Nominal exchange rate volatility, relative price volatility, and the real exchange rate

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  • JEL codes:F3F4

    to change, cannot explain short-run volatility which would be better explained by nominal (monetary)shocks.

    While much work has been directed at the rst piece of the puzzle, the second piece of thepuzzle is arguably more important to understand than the rst because of its implications fortrade, investment, and economic growth. Yet, real exchange rate volatility has received sporadic

    * Corresponding author. Tel.: 1 803 777 7419; fax: 1 803 777 6876.E-mail address: boucher@moore.sc.edu (J.B. Breuer).

    Contents lists available at ScienceDirect

    Journal of International Moneyand Finance

    Journal of International Money and Finance 29 (2010) 8408561. Introduction

    It has been thirteen years since Rogoff (1996) raised two important pieces of a puzzle for research inpurchasing power parity: (1) slow convergence of deviations from purchasing power parity; and (2)short run deviations from purchasing power parity that are large and volatile. The pieces of the puzzlepose a contradiction slow convergence implies that real factors like tastes and technology areresponsible for the deviations and the slow pace of convergence, yet real factors, because they are slowKeywords:Real exchange rateNominal exchange rateVolatilityVariance0261-5606/$ see front matter 2009 Elsevier Ltdoi:10.1016/j.jimonn.2009.11.002We model real exchange rate, nominal exchange rate, and relativeprice volatility using real and nominal factors. We analyze thesevolatility measures across developing and industrialized countries.We nd that the inclusion of nominal factors achieves a sizablereduction in the real exchange rate volatility spread betweendeveloping and industrialized countries. In addition, we nd thatnominal factors matter to real exchange rate volatility in the shortrun and the long run, and that for developing countries, a highershare of real exchange rate volatility stems from relative pricevolatility.

    2009 Elsevier Ltd. All rights reserved.a b s t r a c tNominal exchange rate volatility, relative price volatility,and the real exchange rate

    Srideep Ganguly, Janice Boucher Breuer*

    Department of Economics, University of South Carolina, Columbia, SC 29208, USA

    journal homepage: www.elsevier .com/locate/ j imfd. All rights reserved.

  • attention, at best.1 This is our focus. We build on the work of Hausmann et al. (2006) who nd thevolatility of real exchange rates of developing countries is 2.5 times higher than for industrializedcountries, even when controlling for real shocks. Like their model, our model includes real factorsbut, we also include domestic and external monetary and nancial factors and government and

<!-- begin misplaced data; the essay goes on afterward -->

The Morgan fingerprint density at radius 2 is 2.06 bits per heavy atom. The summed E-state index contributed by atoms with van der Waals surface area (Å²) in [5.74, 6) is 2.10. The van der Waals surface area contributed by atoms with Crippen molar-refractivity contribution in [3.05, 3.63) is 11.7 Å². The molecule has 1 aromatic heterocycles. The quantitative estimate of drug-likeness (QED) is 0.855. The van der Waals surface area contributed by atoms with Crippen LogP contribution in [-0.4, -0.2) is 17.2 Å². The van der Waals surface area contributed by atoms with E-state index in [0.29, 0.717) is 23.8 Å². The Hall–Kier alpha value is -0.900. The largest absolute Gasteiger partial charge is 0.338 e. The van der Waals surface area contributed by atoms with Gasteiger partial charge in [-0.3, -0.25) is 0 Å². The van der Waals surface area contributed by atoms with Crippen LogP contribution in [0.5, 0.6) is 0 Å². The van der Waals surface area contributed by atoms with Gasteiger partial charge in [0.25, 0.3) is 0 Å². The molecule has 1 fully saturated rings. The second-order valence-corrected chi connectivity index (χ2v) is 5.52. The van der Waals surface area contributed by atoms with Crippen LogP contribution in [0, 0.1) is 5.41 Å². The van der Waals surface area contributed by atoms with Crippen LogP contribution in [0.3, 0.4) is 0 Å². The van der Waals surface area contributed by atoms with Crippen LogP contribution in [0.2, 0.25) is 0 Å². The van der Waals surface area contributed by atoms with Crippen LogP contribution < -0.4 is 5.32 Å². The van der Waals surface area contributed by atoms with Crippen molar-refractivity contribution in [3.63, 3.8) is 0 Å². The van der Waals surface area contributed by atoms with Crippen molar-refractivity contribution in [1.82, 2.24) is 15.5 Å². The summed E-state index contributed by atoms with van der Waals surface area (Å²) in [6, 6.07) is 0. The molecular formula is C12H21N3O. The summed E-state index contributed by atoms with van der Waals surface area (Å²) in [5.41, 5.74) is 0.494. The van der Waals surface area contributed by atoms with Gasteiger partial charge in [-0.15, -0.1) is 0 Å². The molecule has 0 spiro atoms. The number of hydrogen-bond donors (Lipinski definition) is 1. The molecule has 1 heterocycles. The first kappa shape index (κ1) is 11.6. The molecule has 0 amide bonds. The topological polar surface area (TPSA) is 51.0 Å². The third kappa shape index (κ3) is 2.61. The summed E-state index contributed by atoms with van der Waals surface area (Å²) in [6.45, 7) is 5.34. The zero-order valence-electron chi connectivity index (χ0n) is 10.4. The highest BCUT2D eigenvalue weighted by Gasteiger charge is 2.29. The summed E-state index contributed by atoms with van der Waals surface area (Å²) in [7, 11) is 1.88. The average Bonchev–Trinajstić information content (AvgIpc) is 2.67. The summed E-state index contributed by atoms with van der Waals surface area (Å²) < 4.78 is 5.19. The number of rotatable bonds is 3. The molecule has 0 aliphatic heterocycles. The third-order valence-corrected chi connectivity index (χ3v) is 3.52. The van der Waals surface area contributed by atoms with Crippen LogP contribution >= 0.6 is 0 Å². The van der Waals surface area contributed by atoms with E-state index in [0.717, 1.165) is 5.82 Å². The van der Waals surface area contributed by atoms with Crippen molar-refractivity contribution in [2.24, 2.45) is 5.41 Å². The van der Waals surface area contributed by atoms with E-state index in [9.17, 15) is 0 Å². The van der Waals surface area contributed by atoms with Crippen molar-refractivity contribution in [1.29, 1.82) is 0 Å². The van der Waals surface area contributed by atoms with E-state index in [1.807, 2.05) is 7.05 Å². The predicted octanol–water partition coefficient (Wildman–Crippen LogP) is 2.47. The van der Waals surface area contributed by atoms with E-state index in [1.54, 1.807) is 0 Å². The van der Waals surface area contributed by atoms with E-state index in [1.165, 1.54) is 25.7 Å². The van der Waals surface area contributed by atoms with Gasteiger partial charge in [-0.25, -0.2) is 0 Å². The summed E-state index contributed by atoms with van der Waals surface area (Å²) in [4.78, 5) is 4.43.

S. Ganguly, J.B. Breuer / Journal of International Money and Finance 29 (2010) 840856 841trade balances.Using our model, we also explore nominal exchange rate and relative price volatility. Theoretical

    models of sticky-prices and asset markets dating back to Dornbusch (1976) explicitly address nominalexchange rate and relative price behavior. These models impute behavior to the real exchange rate inthe short run and the long run owing to differences in the speed of adjustment between nominalexchange rates and relative prices. So, it seems useful to decompose real exchange rate volatility into itsseparate components. The MundellFleming model with sticky prices also provides a link betweennominal exchange rates and real exchange rates. By investigating the components of real exchange ratevolatility separately, we distinguish our work from many others. Engel and Morley (2001), Mark andSul (2001), Ng (2003), and Cheung et al. (2004) who study the components of the real exchange rate are exceptions.

    We also conduct a simple variance decomposition of the real exchange, after controlling for real andnominal factors. The decomposition of the residual variance allows us to calculate the contributions ofunexplained nominal exchange rate volatility, unexplained relative price volatility, and their covari-ance to the residual portion of real exchange rate volatility.

    Our analysis produces several noteworthy results. Three main ndings emerge. With the inclusionof nominal factors, our model substantially reduces the real exchange rate volatility spread betweendeveloping and developed countries and helps explain Hausmann et al.s (2006) nding. We also ndevidence that nominal factors matter in both the short and long run. Nominal factors can have long-lived (at 5 years) effects on the volatility of the real exchange rate. This nding is consistent with therange of half-life estimates reported for real exchange rate mean reversion. We also nd that fordeveloping countries, a much larger share of real exchange rate volatility stems from relative pricevolatility than for industrialized countries. The nding persists in both the short run and the long run.We conjecture that institutional differences, particularly with respect to central banks and nationaltreasuries may be responsible.

    2. Data and unconditional volatilities